Behind Every Lie
Behind Every Lie is the second novel by Christina McDonald, and since I absolutely loved her 2019 release,The Night Olivia Fell, I was eager to give this one a try. It didn’t end up hooking me in quite as much as her first book did, but it’s a solid thriller in its own right.
Eva and her mother Kat have had a difficult relationship for as long as Eva can remember. It’s not that they don’t get along exactly, but Eva often feels unable to live up to Kat’s expectations, so there’s a certain distance between them now that Eva is grown up and out of the house. They still meet for dinner quite often, and Eva knows she’ll eventually have to introduce Kat to the man she’s engaged to, but for now, she’s content with things as they are.
When our story opens, Eva is waking up in a Seattle hospital. She’s been struck by lightning, and doctors aren’t sure what long-term effects this will have on her mind and body. Initially, Eva’s memories are pretty jumbled. She can’t remember why she went out in such a bad storm. Something tells her it had something to do with a text message she received from her mother, but she’s unable to locate the message on her phone. She’s urged to give herself time to recover before trying too hard to remember what happened, but that turns out to be impossible.
Not long after Eva wakes up, a police detective comes to talk to her. It seems Kat has been found murdered in her home, and Eva was struck by lightning only a few blocks away. The detective wants to know why Eva was in the area, and it soon becomes clear he suspects her of killing her mother. Everything in her tells Eva she couldn’t have committed such a terrible crime, but how can she prove her innocence when she has no memory of the night in question? Her fiancé urges her to get a lawyer and keep a low profile in hopes the police will move on to another line of inquiry, but Eva’s not sure that’s the best plan. Instead, she decides to leave the hospital and head to London, where Kat used to live. Maybe there she’ll find answers to the many questions she has about her mother’s life and her mysterious death.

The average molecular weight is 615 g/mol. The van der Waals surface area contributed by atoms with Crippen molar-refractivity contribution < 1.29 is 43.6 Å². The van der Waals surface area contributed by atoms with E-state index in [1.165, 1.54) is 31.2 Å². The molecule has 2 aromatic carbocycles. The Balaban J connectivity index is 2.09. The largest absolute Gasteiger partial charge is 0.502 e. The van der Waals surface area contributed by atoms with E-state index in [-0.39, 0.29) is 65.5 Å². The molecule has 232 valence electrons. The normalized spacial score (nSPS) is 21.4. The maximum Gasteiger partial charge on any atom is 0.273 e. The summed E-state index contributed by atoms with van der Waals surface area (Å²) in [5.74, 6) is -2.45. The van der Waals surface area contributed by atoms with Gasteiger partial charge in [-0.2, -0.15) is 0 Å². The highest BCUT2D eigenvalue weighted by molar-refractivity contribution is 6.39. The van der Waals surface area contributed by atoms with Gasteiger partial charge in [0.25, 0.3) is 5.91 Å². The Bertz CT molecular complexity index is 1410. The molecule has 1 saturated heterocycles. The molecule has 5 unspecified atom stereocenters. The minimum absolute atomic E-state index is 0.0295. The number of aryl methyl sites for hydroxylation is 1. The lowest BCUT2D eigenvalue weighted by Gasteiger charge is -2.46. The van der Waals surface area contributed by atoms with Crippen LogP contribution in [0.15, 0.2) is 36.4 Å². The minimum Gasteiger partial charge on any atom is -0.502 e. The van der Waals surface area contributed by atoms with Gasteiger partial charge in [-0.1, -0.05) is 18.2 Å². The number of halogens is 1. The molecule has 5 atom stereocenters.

The narrative moves back and forth between Eva’s perspective in the present and Kat’s some twenty-five years earlier, but we end up spending most of our time with Eva as she struggles to uncover the many secrets Kat has been keeping. The recent trauma she endured causes Eva to experience a number of significant physical and emotional changes. These changes, when coupled with the shock of Kat’s sudden and violent death, give our heroine quite a few obstacles to overcome, and I found myself fully invested in her struggle. McDonald does a wonderful job showing the reader how confused and distraught Eva feels as everything she thought she knew about herself and her mother is called into question. There’s nothing stereotypical or melodramatic about what she goes through, something I appreciated a great deal.
I didn’t always love Kat’s character. She’s very aloof and prickly, making it hard to empathize with her when the story is told from her perspective. She’s one of those people who is obsessed with her own brilliance, so I found myself a little frustrated by her inability to disentangle herself from certain rather shady goings-on. I wanted her to use her stellar brain power to make things right rather than going to extreme lengths that didn’t always make sense.
The mystery surrounding Kat’s death was pretty easy for me to solve, but that didn’t end up detracting too much from my overall enjoyment of the story. I love when an author can catch me completely off guard, but I know that’s not always possible when someone reads as many of these types of stories as I do. Much of this novel’s strength comes from Eva’s journey of self-discovery rather than from the mystery itself. If you pick this book up expecting to be utterly wowed by the big reveal, you might end up a little disappointed, so I’d advise setting all of your expectations aside if you can and appreciating the story for exactly what it is rather than what you were hoping it could be.
Behind Every Lie isn’t the best thriller I’ve read recently, but neither is it the worst. It’s a solid if flawed story that highlights the role past trauma plays in our everyday lives. I’d recommend it to those readers who don’t need to be blown away by a story’s twists and turns and to those who enjoy watching relatable women come into their own personal power.